Guest Post: Talking Lean at the Baseball Winter Meetings


Mark's Note: Today's post is a second guest post from a new blogger, Chad Walters. His first post appeared last Friday. I was happy to be able to meet up with Chad to share some local Dallas BBQ while he was in town for the Winter Meetings. Chad blogs regularly at his site:


ChadI traveled to Dallas last month to attend the Baseball Winter Meetings and promote Lean Blitz at the Baseball Trade Show. While I, as a lean practitioner, can see the use for lean with sports organizations, one of my plans was to talk with some of the major and minor league teams in attendance to gauge their interest. Here's a smattering of what I learned.

The concept of continuous improvement was clearly very foreign to them. I probably spoke with representatives from over 100 teams, and exactly zero had heard of lean. I can count the number of teams that had heard of Six Sigma on one hand. That's not a big deal – I myself had been doing process improvement many years ago before having even heard of “lean” so it would be illogical to think teams aren't looking for ways to do things better.

When presented with the definition of lean, there was some interest. However, when I showed the representatives some examples of where lean could help (i.e. streamlining concession sales and what can be saved) their ears perked up.

While the interest from baseball teams was satisfactory, the attention from sports manufacturers and service providers was surprisingly strong. They carry a traditional business model (i.e. manufacturing) so their familiarity with continuous improvement was very apparent. I think they were happy to see a consulting organization available that has a better familiarity and understanding of their industry.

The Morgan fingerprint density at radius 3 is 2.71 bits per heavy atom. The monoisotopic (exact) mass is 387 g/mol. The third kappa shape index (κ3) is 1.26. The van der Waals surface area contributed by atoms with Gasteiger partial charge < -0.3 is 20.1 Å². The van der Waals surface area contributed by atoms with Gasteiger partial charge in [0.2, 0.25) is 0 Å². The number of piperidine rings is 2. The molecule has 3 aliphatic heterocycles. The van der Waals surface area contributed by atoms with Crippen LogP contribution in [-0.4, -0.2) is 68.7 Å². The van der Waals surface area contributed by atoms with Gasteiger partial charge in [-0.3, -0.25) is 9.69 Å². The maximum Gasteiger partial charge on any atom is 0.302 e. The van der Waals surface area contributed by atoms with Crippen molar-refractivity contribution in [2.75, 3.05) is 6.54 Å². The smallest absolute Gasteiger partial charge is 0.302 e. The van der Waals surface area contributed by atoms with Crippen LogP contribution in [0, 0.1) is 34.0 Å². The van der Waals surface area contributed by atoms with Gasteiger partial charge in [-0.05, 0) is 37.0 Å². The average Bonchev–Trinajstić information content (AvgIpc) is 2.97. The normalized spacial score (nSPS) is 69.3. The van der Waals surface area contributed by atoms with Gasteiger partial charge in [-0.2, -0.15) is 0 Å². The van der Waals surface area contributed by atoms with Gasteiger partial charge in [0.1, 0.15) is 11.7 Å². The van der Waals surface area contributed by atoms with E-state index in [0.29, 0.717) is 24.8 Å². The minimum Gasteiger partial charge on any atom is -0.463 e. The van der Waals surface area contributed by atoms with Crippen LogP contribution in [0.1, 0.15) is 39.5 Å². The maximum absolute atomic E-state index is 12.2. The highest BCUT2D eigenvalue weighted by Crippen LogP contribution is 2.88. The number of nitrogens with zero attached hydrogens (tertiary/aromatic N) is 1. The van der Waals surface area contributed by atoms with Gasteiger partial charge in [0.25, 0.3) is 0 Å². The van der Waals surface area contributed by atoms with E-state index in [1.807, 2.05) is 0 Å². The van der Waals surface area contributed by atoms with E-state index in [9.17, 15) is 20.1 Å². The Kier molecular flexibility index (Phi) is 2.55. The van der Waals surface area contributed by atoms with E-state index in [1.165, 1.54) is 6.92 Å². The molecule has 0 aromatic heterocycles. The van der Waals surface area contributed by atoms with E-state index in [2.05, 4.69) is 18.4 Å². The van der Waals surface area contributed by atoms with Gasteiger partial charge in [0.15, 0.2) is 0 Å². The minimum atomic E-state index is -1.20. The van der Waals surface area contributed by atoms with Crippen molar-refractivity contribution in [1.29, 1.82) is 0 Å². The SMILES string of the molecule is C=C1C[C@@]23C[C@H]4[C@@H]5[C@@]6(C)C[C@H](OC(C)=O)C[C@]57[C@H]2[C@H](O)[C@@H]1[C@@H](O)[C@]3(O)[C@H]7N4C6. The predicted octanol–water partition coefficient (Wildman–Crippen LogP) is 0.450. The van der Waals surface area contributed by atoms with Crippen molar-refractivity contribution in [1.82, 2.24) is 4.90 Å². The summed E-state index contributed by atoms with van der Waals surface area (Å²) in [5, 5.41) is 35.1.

Baseball teams certainly aren't lining up for change. Just like with any company, baseball front offices are loathe to make adjustments to the status quo. That being said, the sports industry has traditionally been the slowest when it comes to implementing new business concepts. If managers can be shown how lean and continuous improvement will help improve the bottom line AND help with creating a greater fan experience, they will listen.

Sports remains an “ol' boys network.” Some teams that talked with me were concerned that I was an outsider and didn't understand their business. When I explained that I had consulted with the Atlanta Braves and had been an intern with a minor league team they were more receptive to what I was presenting.

So what is the current state of continuous improvement of business processes in the sports industry? We're in the very early stages. Opportunities for improvement are available all over, but resistance in the form of unfamiliarity and risk aversion to investing in new ideas will make continuous improvement an uphill battle. That said, as Billy Beane put it in Moneyball, “The first guy through the wall always gets bloody.”